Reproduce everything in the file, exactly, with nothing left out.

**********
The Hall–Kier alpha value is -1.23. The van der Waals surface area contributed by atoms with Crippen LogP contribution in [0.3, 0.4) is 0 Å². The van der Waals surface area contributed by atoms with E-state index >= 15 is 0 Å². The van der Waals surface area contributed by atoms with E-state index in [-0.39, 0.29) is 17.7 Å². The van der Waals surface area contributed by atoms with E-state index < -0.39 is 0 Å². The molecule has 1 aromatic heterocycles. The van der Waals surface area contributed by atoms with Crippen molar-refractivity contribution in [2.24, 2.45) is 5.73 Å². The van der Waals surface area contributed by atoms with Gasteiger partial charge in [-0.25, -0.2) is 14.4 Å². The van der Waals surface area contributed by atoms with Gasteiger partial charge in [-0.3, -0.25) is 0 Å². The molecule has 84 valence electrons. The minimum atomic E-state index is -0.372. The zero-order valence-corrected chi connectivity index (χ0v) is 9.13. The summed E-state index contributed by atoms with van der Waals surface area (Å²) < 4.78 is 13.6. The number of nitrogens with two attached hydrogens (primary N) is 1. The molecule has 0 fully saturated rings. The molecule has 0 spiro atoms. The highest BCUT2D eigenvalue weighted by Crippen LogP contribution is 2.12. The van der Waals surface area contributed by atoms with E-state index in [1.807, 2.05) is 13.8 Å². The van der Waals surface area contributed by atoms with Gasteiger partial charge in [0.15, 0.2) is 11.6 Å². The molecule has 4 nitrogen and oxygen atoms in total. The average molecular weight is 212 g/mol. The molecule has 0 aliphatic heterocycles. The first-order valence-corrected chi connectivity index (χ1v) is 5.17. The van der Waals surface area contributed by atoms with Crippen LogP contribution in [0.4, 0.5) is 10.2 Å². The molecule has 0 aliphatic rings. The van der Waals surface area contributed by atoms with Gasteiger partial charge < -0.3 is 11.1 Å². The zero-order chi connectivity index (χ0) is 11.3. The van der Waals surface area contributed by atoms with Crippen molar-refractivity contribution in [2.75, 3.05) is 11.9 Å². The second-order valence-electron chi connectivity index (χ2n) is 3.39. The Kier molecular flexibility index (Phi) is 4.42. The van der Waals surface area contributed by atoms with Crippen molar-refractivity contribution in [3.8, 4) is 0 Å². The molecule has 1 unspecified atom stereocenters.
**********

The Hall–Kier alpha value is -1.23. The van der Waals surface area contributed by atoms with Crippen LogP contribution in [0.3, 0.4) is 0 Å². The van der Waals surface area contributed by atoms with E-state index >= 15 is 0 Å². The van der Waals surface area contributed by atoms with E-state index in [-0.39, 0.29) is 17.7 Å². The van der Waals surface area contributed by atoms with E-state index < -0.39 is 0 Å². The molecule has 1 aromatic heterocycles. The van der Waals surface area contributed by atoms with Crippen molar-refractivity contribution in [2.24, 2.45) is 5.73 Å². The van der Waals surface area contributed by atoms with Gasteiger partial charge in [-0.25, -0.2) is 14.4 Å². The van der Waals surface area contributed by atoms with Gasteiger partial charge in [-0.3, -0.25) is 0 Å². The molecule has 84 valence electrons. The minimum atomic E-state index is -0.372. The zero-order valence-corrected chi connectivity index (χ0v) is 9.13. The summed E-state index contributed by atoms with van der Waals surface area (Å²) < 4.78 is 13.6. The number of nitrogens with two attached hydrogens (primary N) is 1. The molecule has 0 fully saturated rings. The molecule has 0 spiro atoms. The highest BCUT2D eigenvalue weighted by Crippen LogP contribution is 2.12. The van der Waals surface area contributed by atoms with E-state index in [1.807, 2.05) is 13.8 Å². The van der Waals surface area contributed by atoms with Gasteiger partial charge in [0.15, 0.2) is 11.6 Å². The molecule has 4 nitrogen and oxygen atoms in total. The average molecular weight is 212 g/mol. The molecule has 0 aliphatic heterocycles. The first-order valence-corrected chi connectivity index (χ1v) is 5.17. The van der Waals surface area contributed by atoms with Crippen LogP contribution in [0.4, 0.5) is 10.2 Å². The molecule has 0 aliphatic rings. The van der Waals surface area contributed by atoms with Gasteiger partial charge < -0.3 is 11.1 Å². The zero-order chi connectivity index (χ0) is 11.3. The van der Waals surface area contributed by atoms with Crippen molar-refractivity contribution in [2.75, 3.05) is 11.9 Å². The second-order valence-electron chi connectivity index (χ2n) is 3.39. The Kier molecular flexibility index (Phi) is 4.42. The van der Waals surface area contributed by atoms with Crippen molar-refractivity contribution in [3.8, 4) is 0 Å². The molecule has 1 unspecified atom stereocenters.